EMC plans to integrate SAN Architect with its ControlCenter SRM tool. At that point, configuration data stored in ControlCenter will be shared with SAN Architect. The product was in beta at the end of 2004, and Ader expects the integrated product to be available in early 2005.
Matt Steinberg, senior solutions architect at systems integrator and EMC partner Cambridge Computer Services Inc., Waltham, MA, uses SAN Architect with customers. "We use it mainly for help with compatibility through the interoperability matrix," he says. For example, it saves him from sorting through vendor certification lists to discover which host bus adapters work with which hosts.
Although the interoperability matrix contains data on a wide range of vendors' SAN components, the tool is intended primarily for SANs designed around EMC arrays.
In SAN design, the initial SAN is the easiest because it just happens. "Usually people don't design a small SAN. They just plug together a switch and a disk array," says Josh Judd, author of Multiprotocol Routing for SANs and principal engineer at Brocade Communications Systems Inc. Design issues crop up when you change or add to the initial SAN. That's when it gets complicated (see Common SAN designs).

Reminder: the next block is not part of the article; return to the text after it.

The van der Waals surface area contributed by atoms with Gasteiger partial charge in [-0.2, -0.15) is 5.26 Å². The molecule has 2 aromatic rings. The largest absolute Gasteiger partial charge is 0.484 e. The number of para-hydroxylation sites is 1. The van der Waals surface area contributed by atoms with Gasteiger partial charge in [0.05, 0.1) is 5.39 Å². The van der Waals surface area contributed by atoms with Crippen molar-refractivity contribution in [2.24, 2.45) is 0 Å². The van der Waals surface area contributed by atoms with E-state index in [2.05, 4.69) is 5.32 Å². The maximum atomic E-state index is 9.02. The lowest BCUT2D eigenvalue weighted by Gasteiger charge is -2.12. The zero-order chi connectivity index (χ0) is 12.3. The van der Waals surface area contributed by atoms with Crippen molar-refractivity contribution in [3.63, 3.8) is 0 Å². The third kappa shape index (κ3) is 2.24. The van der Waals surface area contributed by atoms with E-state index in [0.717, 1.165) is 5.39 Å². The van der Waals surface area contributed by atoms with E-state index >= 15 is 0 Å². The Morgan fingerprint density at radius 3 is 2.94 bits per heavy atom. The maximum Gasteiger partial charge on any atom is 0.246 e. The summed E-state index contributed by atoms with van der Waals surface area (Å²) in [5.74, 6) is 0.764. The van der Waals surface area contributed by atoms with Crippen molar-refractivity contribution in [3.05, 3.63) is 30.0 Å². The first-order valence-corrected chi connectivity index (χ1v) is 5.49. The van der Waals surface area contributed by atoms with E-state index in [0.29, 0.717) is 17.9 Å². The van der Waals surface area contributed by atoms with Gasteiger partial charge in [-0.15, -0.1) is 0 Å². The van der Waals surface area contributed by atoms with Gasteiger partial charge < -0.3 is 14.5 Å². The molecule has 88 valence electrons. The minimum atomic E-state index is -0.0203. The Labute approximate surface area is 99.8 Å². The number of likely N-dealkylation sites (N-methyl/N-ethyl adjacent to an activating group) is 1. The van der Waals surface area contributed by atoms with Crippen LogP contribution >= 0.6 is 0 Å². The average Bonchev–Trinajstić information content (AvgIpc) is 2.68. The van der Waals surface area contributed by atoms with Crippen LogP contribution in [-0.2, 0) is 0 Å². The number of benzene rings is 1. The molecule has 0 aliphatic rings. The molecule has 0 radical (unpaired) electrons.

"Every change has to be designed with regard to best practices," says Assaf Levy, VP of product management and co-founder of Onaro, which offers SANscreen (for a review of SANscreen, see Storage, September 2004). SANscreen lets admins simulate changes to the SAN before they're implemented. It then produces impact reports highlighting the results of the contemplated changes.
SANscreen also does SAN discovery, although it lacks the vendor-specific compatibility knowledge built into SAN Architect and SAN Designer. Instead, it identifies the SAN components and their dependencies, and then tracks and documents any changes to the SAN.
As SAN design tools evolve and discover more devices in the SAN, they'll become more useful. Interoperability issues consume a storage admin's time. Changing the SAN's configuration is their biggest design challenge.